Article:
Stormwater Management

Delaware County Planning can provide information and technical support to municipalities for compliance with stormwater regulations.

Managing stormwater and protecting water quality in our streams is of critical importance to Delaware County and its residents. The Planning Department works with municipalities to help them implement state and federal programs aimed at mitigating stormwater and pollutant impacts on water quality.

Act 167 Stormwater Planning

Pennsylvania Act 167 requires counties to prepare and adopt stormwater management plans for each of its watersheds. Act 167 stormwater plans provide uniform technical standards and criteria for the management of stormwater runoff from new land development and redevelopment sites throughout a watershed. These plans are prepared in consultation with municipalities located in the watershed, working through a Watershed Plan Advisory Committee (WPAC) comprised of local officials and other interested parties.

Act 167 plans examine existing and potential storm runoff and associated stream flow in a watershed. The plan’s analysis results in development of standards and criteria for the control and management of stormwater that must be implemented as part of new development and redevelopment. The final product of the Act 167 watershed planning process is a comprehensive watershed plan and model stormwater ordinance developed for the unique physical conditions of that specific watershed.¬†Municipalities are required to implement the Act 167 plan through adoption of the model ordinance.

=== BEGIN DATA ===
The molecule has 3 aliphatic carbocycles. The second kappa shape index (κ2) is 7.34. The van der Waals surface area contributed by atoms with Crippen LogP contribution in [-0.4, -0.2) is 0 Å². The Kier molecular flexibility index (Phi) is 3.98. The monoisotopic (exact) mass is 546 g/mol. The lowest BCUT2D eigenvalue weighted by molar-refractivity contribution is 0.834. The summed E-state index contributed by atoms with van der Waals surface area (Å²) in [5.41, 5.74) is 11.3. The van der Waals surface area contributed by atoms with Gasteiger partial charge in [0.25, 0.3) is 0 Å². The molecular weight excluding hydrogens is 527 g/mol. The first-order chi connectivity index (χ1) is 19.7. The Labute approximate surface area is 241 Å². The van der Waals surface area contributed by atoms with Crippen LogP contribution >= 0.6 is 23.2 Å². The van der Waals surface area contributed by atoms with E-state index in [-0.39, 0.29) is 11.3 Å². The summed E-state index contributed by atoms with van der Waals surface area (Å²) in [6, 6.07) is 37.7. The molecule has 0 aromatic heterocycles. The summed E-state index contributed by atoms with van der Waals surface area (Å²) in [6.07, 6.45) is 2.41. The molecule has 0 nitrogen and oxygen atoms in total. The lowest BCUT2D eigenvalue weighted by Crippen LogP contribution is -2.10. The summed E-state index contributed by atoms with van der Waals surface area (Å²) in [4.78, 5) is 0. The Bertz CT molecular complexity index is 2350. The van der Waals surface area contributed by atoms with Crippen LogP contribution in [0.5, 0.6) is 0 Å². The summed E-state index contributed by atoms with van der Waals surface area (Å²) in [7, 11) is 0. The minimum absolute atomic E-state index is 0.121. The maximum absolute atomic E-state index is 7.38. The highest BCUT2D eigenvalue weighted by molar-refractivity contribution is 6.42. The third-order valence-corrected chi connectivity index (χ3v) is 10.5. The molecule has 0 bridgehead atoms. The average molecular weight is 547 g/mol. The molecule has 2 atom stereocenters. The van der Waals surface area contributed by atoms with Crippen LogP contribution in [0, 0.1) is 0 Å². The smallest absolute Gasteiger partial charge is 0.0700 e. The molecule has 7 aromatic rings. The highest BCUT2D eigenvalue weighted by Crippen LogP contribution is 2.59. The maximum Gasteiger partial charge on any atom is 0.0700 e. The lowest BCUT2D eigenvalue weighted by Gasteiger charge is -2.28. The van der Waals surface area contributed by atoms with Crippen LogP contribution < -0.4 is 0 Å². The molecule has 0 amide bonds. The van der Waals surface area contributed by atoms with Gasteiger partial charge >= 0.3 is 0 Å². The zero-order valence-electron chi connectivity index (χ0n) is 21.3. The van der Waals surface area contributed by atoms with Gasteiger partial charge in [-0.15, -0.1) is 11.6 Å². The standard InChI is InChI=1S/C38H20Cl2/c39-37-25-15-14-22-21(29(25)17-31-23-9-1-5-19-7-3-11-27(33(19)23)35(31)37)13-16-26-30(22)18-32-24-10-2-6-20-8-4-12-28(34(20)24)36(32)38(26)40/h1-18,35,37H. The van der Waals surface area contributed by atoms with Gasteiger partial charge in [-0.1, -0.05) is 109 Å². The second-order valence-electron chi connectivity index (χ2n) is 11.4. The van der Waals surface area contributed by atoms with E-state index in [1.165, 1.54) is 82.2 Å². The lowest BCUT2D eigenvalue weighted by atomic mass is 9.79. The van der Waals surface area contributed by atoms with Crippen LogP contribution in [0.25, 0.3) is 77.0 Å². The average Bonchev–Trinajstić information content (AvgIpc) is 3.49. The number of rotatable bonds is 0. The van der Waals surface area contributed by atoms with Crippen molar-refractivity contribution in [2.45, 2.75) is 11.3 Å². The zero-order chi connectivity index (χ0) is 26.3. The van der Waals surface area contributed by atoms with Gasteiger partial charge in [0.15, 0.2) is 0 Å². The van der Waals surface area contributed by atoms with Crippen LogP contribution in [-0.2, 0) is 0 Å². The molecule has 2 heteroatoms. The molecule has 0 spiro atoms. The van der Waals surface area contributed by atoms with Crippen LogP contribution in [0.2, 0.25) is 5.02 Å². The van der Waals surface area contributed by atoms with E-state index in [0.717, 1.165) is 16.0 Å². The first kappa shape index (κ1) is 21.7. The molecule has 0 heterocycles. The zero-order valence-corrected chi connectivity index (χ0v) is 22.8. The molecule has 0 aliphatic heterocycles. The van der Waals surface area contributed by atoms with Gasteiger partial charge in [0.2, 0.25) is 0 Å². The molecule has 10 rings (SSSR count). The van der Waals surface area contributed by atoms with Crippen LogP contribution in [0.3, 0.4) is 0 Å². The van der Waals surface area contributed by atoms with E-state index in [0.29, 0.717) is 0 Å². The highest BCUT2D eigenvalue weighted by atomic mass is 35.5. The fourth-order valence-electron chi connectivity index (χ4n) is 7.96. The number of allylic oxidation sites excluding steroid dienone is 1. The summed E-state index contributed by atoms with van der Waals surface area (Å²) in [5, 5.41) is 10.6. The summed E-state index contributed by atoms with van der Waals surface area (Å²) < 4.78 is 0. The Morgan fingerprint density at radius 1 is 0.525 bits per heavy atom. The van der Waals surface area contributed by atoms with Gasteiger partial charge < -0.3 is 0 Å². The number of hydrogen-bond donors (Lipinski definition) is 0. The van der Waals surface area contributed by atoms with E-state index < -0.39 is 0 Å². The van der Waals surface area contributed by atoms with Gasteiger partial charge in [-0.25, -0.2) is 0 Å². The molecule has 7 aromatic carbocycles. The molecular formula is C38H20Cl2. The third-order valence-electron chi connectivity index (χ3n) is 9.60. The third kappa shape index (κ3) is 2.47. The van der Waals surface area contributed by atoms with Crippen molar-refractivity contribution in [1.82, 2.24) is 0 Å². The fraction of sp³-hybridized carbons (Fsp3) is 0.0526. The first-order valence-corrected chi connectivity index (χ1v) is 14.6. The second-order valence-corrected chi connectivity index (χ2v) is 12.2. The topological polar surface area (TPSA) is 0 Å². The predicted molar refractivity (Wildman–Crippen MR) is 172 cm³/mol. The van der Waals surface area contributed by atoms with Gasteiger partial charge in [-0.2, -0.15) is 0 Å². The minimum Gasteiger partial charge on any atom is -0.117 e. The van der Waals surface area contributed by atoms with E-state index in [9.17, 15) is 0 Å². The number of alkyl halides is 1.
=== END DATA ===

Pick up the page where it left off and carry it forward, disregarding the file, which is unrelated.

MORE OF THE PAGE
Ordinances from plans developed in 2005 or later can also be used to satisfy NPDES II/MS4 Program requirements. The Crum Creek model ordinance is the most recent, and it has been adapted for use by most municipalities in the County.  Many Darby and Cobbs Creek municipalities continue to use the Darby-Cobbs ordinance as it still complies with the MS4 requirement.  Planning Department staff are available to answer questions or advise municipalities on Act 167 plans and use of the Crum Creek model ordinance.

Act 167 prepared for Delaware County communities:

Ridley Creek (1988) - Volumes I, and II
Chester Creek (2002) - Volume I - Volume II
Darby-Cobbs Creek (2005) - Volumes I and II
Crum Creek (2011) - Volumes I and II - Volume III
Brandywine Creek (2013) - Chester County-wide Plan
Delaware River, Naamans, Marcus Hook, & Stoney Creek (2014) - The Delaware River Watershed Conservation Plan

National Pollutant Discharge Elimination (NPDES II)/MS4 Program

The Clean Water Act of 1972 has greatly improved the quality of the nation’s waterways. The National Pollutant Discharge Elimination System (NPDES) Program originally regulated point discharges such as those from sewage treatment plants and factories. Phase II of the program expands the regulation to address nonpoint source pollution resulting from stormwater.

The NPDES Phase II Program requires all owners of municipal separate storm sewer systems (MS4s) to obtain an NPDES permit. Every municipality in Delaware County is an MS4 and is required to have a permit, which is issued by the Pennsylvania Department of Environmental Protection. The permit requires implementation of programs to address the following six Minimum Control Measures:

1. Public Education and Outreach
2. Public Involvement and Participation
3. Illicit Discharge Detection and Elimination
4. Construction Site Stormwater Runoff Control
5. Post Construction Stormwater Management in New Development and Redevelopment
6. Pollution Prevention and Good Housekeeping for Municipal Operations and Maintenance

A recent change in the DEP permit requires municipalities to prepare pollutant reduction plans (PRPs) for each of its impaired streams.

The County can assist municipalities in meeting some permit requirements through multi-municipal coordination efforts and technical support for stormwater management ordinance adoption and implementation.

Contact Us

  •   201 West Front Street,
         Media, PA 19063
  •   8:30AM - 4:30PM
           Monday - Friday
  •   610-891-4000

About Delaware County

Delaware County, presently consisting of over 184 square miles divided into forty-nine municipalities is the oldest settled section of Pennsylvania.

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